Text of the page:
R&D: spending for sustainable future

R&D: spending for sustainable future

The beginning of August saw a very quiet but a very significant development. The government’s think tank Niti Aayog and the industry, represented by Confederation of Indian Industries (CII), entered a partnership for the sustainable development of India. With this, the sustainable development goals (SDGs) under the aegis of United Nations (UN) are also launched.

For a common man, it may not enthuse any interest. However, for professionals like myself, it is a crucial development. During the course of the launch, Amitabh Kant, Niti Aayog CEO articulated a few things, which may not just stimulate a technology graduate but probably also the common man.

Kant emphasised that the only way to grow and “develop sustainably” is to use technology for growth and use new and renewable energy to push for research and development (R&D) and innovation. Though the Niti Aayog CEO was talking in the context of developing the demand for electrical vehicle and hydrogen cars, what probably was not properly amplified was the importance of R&D and innovation for overall sustainability of society and environment.

This — recognising R&D as the axle for sustainability — is where India has probably missed the point. And it starts from the very beginning, that is opportunities in R&D for a technology graduate.

More than three decades ago, graduating from one of the premier technology institutes in the country, I had very high aspirations of staying close to technology and R&D. However, the options for R&D careers in those days were limited, apart from the few opportunities in government-led organisation such as CSIR, DRDO or ISRO. Or one can say opportunities were as good as none.

So, I did what many of us saw as a preferred route — go to the US for higher studies and gain a more “relevant” research and innovation experience.

Over the years, things have improved in India but the movement in industry’s focus on R&D has been at a very slow pace. Apart from the government bodies, the first real effort was made not by an Indian industrial house, but by America’s Texas Instruments that laid the foundation of its R&D centre in Bengaluru in 1985.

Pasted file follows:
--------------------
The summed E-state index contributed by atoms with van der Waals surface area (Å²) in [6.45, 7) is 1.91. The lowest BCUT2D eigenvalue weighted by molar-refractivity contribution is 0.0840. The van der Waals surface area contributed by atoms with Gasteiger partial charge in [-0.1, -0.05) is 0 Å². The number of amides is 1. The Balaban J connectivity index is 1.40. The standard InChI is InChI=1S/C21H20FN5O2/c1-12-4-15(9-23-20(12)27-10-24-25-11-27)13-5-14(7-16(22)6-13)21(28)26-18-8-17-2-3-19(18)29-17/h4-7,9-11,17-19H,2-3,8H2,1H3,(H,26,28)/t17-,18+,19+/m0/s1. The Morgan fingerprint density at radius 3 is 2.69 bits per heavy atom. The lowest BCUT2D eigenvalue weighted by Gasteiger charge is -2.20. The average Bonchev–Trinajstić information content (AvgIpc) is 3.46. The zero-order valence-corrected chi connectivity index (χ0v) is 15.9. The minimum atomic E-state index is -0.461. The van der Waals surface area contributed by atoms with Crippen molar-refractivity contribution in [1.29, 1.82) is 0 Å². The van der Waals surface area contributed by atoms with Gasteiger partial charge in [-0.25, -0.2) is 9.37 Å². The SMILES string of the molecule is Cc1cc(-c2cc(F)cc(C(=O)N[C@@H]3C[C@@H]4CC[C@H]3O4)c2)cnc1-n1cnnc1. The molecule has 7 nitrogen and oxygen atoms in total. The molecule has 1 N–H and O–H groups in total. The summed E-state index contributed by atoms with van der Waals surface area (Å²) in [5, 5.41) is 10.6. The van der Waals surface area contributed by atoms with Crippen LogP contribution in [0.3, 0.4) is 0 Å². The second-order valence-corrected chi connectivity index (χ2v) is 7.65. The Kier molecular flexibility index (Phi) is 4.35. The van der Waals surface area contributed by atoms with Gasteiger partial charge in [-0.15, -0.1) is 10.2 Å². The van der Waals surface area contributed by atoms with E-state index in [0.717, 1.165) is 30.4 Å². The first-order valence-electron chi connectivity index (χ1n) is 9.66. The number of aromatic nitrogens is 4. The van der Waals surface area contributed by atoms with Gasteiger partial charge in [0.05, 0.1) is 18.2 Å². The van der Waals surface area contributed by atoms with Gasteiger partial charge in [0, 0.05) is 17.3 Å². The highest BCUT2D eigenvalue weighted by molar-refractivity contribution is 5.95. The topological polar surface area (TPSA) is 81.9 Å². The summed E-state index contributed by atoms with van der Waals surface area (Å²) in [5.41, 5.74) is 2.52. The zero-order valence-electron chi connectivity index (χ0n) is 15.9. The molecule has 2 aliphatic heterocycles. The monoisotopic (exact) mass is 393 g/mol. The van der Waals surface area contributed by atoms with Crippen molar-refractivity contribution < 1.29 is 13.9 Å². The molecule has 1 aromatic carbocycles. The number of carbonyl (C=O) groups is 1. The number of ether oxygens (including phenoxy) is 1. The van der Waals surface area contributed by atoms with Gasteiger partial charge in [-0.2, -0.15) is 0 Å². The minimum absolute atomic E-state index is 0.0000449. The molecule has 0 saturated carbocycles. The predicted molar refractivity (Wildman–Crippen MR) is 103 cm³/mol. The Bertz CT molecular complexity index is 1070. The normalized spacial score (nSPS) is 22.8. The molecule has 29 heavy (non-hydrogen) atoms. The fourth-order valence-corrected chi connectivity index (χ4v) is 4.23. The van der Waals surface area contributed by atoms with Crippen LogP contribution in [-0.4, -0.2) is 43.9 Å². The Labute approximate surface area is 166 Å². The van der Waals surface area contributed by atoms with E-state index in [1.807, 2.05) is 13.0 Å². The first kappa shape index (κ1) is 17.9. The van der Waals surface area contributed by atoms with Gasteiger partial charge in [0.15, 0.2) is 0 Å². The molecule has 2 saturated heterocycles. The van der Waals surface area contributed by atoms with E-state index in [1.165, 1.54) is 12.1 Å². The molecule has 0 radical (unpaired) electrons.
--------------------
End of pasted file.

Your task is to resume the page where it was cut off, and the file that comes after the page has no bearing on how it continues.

And again, there was a lull till 2000 when the real impetus came from GE setting up its biggest R&D base (officially inaugurated as JFWTC on September 20, 2000) beyond its traditional bastions of corporate R&D in Niskayuna, New York.

The last two decades have witnessed the mushrooming of R&D organisations in a majority of global organisations headquartered all-across the globe.

Lagging behind

In the midst of all this R&D cultural evolution, the Indian corporates have been rather slow in flexing their muscles and capitalising on the regional strengths. Unfortunately, the Indian corporates have stayed agnostic towards research and innovation with a strong inclination towards either building manufacturing bases to produce products designed elsewhere or preferably sell traded products within the country.

A deep dive into the Indian corporate R&D spend will throw up some interesting facts — sector by sector comparison of the percentage of revenue spent towards R&D between Indian companies and their western counterparts will reveal how far we have fallen behind in research spending. 

• India’s spending on R&D (percentage of GDP) has been stagnant at 0.6-0.7% in two decades — much lower than US (2.8%), China (2.1%), Israel (4.3%) and Korea (4.2%)

• In 2015, there was a sizable decline in R&D spending even as GDP per capita continued to rise.

• Private investments in R&D have severely lagged public investments in India

• In most countries, the private sector carries out most of the R&D.

• About three-fifths of government’s investment in R&D is spread over the key government science funding agencies like Atomic Energy, Space, Earth Sciences, Science and Technology and Biotechnology.

However, amidst all these dark clouds, there is a fine silver lining in the form of agility of the Indian companies and their aspiration to be at par with their western counterparts. The geopolitical developments that saw the growth of China into an economic superpower will also unfold interesting opportunities for India as the world looks out for options to de-risk their single country exposure.

Any forward thinking Indian corporate will see these opportunities standing at the crossroads of “quick gains” versus “sustainable profitable growth for secured future” through technical entrepreneurship.

(The writer is Chief Technology Officer, Havells India)